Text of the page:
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by | Jun 20, 2023

In April, the Environmental Protection Agency (EPA) announced an emergency action that allows E15 gasoline – gasoline blended with 15% ethanol – to be sold at terminals and retail stations in states where it previously could not. The action is said to be aimed at expanding Americans’ access to more affordable fuel during the peak summertime driving season when gasoline prices typically increase.

The EPA’s decision temporarily delays current regulations that prohibit summertime sales of E15 in about two-thirds of the nation. The emergency action will permit fuel terminals to sell the blend starting on May 1, and retail stations starting on June 1. The agency stated that the basis for the action, which extends a waiver on existing emissions standards, is their research showing “no significant impact on evaporative emissions…from cars and trucks.” The Clean Air Act allows the EPA Administrator, in consultation with the Department of Energy, to temporarily waive certain fuel requirements to address shortages. E15 can already be sold year-round in parts of the country that have a Reformulated Gasoline program, such as in regions of California, New Jersey, and Philadelphia, Pennsylvania.

An April 28 news release from the EPA states: “This action will provide Americans with relief at the pump from ongoing market supply issues created by Russia’s unprovoked war in Ukraine by increasing fuel supply and offering consumers more choices at the pump. The waiver will help protect Americans from fuel supply crises by reducing our reliance on imported fossil fuels, building U.S. energy independence, and supporting American agriculture and manufacturing. Current estimates indicate that on average, E15 is about 25 cents a gallon cheaper than E10.”

Using E15 in the wrong vehicle can create major engine problems. E15 is not for use in older cars or trucks unless they have been modified to handle its distinct chemical characteristics. The blend can clog fuel pumps and filters, and damage fuel system components such as seals, gaskets, and carburetors. According to Popular Mechanics, “Ethanol is fairly corrosive to rubber and certain metals, which means it can cause damage to vital components in your fuel system…Ethanol also attracts and bonds with water from the air, and that water can separate out inside the tank due to phase separation.”

gas pump

Consumer Reports says E15 is safe for 2001 and newer cars, light-duty trucks, and medium-duty SUVs. The publication does, however, caution against using the fuel “in motorcycles or other small engines, heavy-duty trucks, or nonroad vehicles such as boats and snowmobiles.” For that reason, owners of those vehicles, along with users of gasoline-powered tools, should be wary when visiting fueling locations that have single-nozzle fuel pump setups. The EPA allows three fuel pump configurations for the sale of E15: a pump exclusively dedicated to dispensing the fuel, a common hose for dispensing both E10 and E15 gasoline blends, or a common hose that dispenses E15 along with flex fuels such as E20, E30, and E85.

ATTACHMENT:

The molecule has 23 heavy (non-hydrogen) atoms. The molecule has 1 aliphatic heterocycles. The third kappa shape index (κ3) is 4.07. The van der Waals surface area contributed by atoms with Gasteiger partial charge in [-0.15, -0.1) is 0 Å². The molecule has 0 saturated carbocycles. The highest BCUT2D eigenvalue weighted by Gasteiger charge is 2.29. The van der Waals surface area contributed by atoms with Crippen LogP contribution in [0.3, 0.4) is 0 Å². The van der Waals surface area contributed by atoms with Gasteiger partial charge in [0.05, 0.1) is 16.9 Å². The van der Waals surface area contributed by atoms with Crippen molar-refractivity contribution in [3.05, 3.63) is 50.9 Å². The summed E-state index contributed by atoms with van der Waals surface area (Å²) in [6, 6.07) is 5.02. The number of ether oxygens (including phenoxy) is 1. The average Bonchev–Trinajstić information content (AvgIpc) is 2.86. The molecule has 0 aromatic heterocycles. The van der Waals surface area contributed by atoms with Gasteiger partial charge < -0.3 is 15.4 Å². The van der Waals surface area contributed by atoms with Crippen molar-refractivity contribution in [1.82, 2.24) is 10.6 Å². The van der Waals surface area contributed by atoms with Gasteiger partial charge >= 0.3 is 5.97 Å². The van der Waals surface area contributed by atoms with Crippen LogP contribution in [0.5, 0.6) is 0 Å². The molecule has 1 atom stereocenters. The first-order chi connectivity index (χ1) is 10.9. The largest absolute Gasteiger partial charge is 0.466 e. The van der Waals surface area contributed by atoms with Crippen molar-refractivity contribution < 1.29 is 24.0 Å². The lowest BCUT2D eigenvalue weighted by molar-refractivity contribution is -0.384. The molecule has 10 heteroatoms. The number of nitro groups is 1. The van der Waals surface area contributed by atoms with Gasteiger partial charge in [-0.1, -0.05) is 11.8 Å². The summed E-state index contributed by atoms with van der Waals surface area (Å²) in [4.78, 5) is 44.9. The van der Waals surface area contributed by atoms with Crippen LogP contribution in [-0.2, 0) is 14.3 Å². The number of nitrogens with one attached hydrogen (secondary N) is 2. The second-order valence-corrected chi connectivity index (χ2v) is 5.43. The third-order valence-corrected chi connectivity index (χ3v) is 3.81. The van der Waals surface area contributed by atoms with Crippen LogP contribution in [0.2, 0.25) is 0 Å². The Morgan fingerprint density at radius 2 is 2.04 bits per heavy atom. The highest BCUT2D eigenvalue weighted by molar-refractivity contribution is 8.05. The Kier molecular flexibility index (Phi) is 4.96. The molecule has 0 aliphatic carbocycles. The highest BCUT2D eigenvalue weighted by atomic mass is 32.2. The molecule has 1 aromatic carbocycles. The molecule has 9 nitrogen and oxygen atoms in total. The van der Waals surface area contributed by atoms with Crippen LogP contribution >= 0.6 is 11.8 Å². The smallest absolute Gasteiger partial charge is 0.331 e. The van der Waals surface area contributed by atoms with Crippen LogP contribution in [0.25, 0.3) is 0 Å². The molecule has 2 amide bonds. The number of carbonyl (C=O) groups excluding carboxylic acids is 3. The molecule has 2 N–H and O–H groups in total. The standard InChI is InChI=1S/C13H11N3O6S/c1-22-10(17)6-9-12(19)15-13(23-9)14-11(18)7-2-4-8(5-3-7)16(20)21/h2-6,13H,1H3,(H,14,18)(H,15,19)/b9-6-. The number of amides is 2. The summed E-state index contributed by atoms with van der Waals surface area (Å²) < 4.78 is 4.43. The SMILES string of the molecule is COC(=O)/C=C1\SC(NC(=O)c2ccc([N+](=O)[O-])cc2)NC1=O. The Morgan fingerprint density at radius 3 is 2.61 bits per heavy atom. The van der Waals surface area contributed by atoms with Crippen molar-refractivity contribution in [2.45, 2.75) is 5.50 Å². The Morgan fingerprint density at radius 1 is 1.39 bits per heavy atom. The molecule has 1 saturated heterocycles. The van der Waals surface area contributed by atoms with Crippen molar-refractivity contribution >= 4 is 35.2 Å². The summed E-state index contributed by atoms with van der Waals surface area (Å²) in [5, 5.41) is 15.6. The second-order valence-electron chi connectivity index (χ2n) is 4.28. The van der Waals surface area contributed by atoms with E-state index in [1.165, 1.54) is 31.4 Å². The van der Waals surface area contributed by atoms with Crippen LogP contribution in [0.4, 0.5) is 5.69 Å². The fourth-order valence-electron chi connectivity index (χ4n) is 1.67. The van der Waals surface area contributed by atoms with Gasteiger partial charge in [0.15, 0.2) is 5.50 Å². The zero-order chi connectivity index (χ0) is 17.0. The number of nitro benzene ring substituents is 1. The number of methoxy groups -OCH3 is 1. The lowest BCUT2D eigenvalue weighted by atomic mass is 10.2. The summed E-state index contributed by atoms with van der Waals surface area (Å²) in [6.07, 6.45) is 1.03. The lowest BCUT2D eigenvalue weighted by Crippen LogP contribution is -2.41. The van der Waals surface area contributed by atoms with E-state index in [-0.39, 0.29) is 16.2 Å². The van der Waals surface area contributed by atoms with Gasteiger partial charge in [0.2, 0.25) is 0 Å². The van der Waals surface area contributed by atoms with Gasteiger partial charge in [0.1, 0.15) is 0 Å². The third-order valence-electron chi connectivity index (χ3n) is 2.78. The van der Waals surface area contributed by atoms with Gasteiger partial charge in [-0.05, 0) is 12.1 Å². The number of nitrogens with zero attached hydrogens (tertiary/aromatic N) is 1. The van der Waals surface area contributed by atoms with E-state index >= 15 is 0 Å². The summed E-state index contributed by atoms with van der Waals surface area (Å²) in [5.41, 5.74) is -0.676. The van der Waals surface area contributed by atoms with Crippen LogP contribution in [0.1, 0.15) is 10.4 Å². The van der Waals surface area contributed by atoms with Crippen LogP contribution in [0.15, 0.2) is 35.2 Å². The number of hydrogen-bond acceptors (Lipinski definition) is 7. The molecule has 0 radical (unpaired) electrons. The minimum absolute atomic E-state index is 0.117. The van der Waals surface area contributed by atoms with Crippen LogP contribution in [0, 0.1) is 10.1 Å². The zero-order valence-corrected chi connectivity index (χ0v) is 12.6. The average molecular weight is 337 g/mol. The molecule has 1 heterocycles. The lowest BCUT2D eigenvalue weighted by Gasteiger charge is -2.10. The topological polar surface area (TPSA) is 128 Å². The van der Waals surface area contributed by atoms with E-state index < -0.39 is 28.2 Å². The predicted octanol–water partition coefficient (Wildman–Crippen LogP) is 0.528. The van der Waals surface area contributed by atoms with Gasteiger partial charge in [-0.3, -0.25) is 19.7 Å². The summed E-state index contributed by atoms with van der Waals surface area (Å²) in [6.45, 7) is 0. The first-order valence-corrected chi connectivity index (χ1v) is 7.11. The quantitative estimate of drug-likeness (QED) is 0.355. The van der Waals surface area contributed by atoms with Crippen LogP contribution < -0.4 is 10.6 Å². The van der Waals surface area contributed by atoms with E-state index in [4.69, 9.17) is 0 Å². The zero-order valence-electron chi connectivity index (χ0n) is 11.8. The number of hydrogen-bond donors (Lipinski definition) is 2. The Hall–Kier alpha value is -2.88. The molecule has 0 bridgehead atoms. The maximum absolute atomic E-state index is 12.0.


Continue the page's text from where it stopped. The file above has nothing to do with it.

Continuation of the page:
In the first two configurations, the EPA has provided specific labeling and dispensing requirements to try to prevent the improper use of ethanol blends, but in the third case, the agency advises gasoline retailers to “work with the EPA” before offering E15 to customers. The regulations seemingly invite confusion at the pump: Even if a customer selects a non-ethanol blend, the nozzle and hose on the gas pump may contain more than enough residual E15 from the previous customer’s visit to contaminate an older vehicle’s fuel supply, or even fill a small fuel tank or portable gas container. On power equipment commonly used by commercial contractors and homeowners alike, that leftover ethanol blend can clog comparatively tiny carburetor jets and wreak havoc in a small engine, adding insult to the injury of paying a higher price for the gas you didn’t get and for repairs caused by the gas you did.

Mechanics have also warned that E15 can cause problems in regions of the US that experience significant seasonal weather changes where motorcycles, boats, snow blowers, lawn mowers, and gas-powered tools can be stored unused for months at a time.

“The fuel evaporates and leaves behind all the makeup in the fuel and clogs up passageways inside the carburetor to where they don’t run properly or they don’t start easily,” Troy Behrens, with Van Wall Equipment, a large John Deere dealer headquartered in Urbandale, Iowa, said. “So we’re replacing carburetors on a regular basis.”

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